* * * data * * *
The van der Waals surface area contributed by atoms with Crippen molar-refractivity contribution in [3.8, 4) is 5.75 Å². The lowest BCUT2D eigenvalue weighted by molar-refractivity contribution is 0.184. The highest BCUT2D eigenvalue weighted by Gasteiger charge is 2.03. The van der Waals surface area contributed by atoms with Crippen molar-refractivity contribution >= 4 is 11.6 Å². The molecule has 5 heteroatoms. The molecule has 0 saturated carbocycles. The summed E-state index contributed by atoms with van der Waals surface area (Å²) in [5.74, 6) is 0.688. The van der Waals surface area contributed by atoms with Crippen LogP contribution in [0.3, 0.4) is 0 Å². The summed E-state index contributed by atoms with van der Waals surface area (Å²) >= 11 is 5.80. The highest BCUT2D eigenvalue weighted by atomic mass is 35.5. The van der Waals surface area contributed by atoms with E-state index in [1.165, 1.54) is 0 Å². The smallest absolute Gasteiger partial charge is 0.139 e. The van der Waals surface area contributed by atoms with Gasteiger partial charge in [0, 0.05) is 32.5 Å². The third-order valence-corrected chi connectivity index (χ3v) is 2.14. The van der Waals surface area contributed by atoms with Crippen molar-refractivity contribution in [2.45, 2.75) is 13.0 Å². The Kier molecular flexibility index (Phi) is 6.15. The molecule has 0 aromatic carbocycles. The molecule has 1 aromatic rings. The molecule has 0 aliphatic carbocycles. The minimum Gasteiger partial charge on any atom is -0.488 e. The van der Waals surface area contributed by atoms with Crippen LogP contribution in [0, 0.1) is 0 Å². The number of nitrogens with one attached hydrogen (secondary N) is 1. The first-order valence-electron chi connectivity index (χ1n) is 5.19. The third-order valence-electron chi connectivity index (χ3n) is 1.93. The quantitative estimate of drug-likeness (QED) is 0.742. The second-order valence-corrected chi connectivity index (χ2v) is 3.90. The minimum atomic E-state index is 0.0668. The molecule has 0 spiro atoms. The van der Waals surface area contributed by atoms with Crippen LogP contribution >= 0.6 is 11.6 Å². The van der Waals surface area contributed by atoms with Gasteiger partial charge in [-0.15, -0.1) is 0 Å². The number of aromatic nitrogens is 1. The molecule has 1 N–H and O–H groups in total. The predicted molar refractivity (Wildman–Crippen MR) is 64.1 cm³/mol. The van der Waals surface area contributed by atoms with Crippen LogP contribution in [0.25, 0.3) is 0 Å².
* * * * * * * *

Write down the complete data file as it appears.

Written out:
The van der Waals surface area contributed by atoms with Crippen molar-refractivity contribution in [3.8, 4) is 5.75 Å². The lowest BCUT2D eigenvalue weighted by molar-refractivity contribution is 0.184. The highest BCUT2D eigenvalue weighted by Gasteiger charge is 2.03. The van der Waals surface area contributed by atoms with Crippen molar-refractivity contribution >= 4 is 11.6 Å². The molecule has 5 heteroatoms. The molecule has 0 saturated carbocycles. The summed E-state index contributed by atoms with van der Waals surface area (Å²) in [5.74, 6) is 0.688. The van der Waals surface area contributed by atoms with Crippen LogP contribution in [0.3, 0.4) is 0 Å². The summed E-state index contributed by atoms with van der Waals surface area (Å²) >= 11 is 5.80. The highest BCUT2D eigenvalue weighted by atomic mass is 35.5. The van der Waals surface area contributed by atoms with E-state index in [1.165, 1.54) is 0 Å². The smallest absolute Gasteiger partial charge is 0.139 e. The van der Waals surface area contributed by atoms with Gasteiger partial charge in [0, 0.05) is 32.5 Å². The third-order valence-corrected chi connectivity index (χ3v) is 2.14. The van der Waals surface area contributed by atoms with Crippen molar-refractivity contribution in [2.45, 2.75) is 13.0 Å². The Kier molecular flexibility index (Phi) is 6.15. The molecule has 0 aromatic carbocycles. The molecule has 1 aromatic rings. The molecule has 0 aliphatic carbocycles. The minimum Gasteiger partial charge on any atom is -0.488 e. The van der Waals surface area contributed by atoms with Crippen LogP contribution in [0, 0.1) is 0 Å². The number of nitrogens with one attached hydrogen (secondary N) is 1. The first-order valence-electron chi connectivity index (χ1n) is 5.19. The third-order valence-electron chi connectivity index (χ3n) is 1.93. The quantitative estimate of drug-likeness (QED) is 0.742. The second-order valence-corrected chi connectivity index (χ2v) is 3.90. The minimum atomic E-state index is 0.0668. The molecule has 0 spiro atoms. The van der Waals surface area contributed by atoms with Crippen LogP contribution >= 0.6 is 11.6 Å². The van der Waals surface area contributed by atoms with Gasteiger partial charge in [-0.15, -0.1) is 0 Å². The number of aromatic nitrogens is 1. The molecule has 1 N–H and O–H groups in total. The predicted molar refractivity (Wildman–Crippen MR) is 64.1 cm³/mol. The van der Waals surface area contributed by atoms with Crippen LogP contribution in [0.25, 0.3) is 0 Å².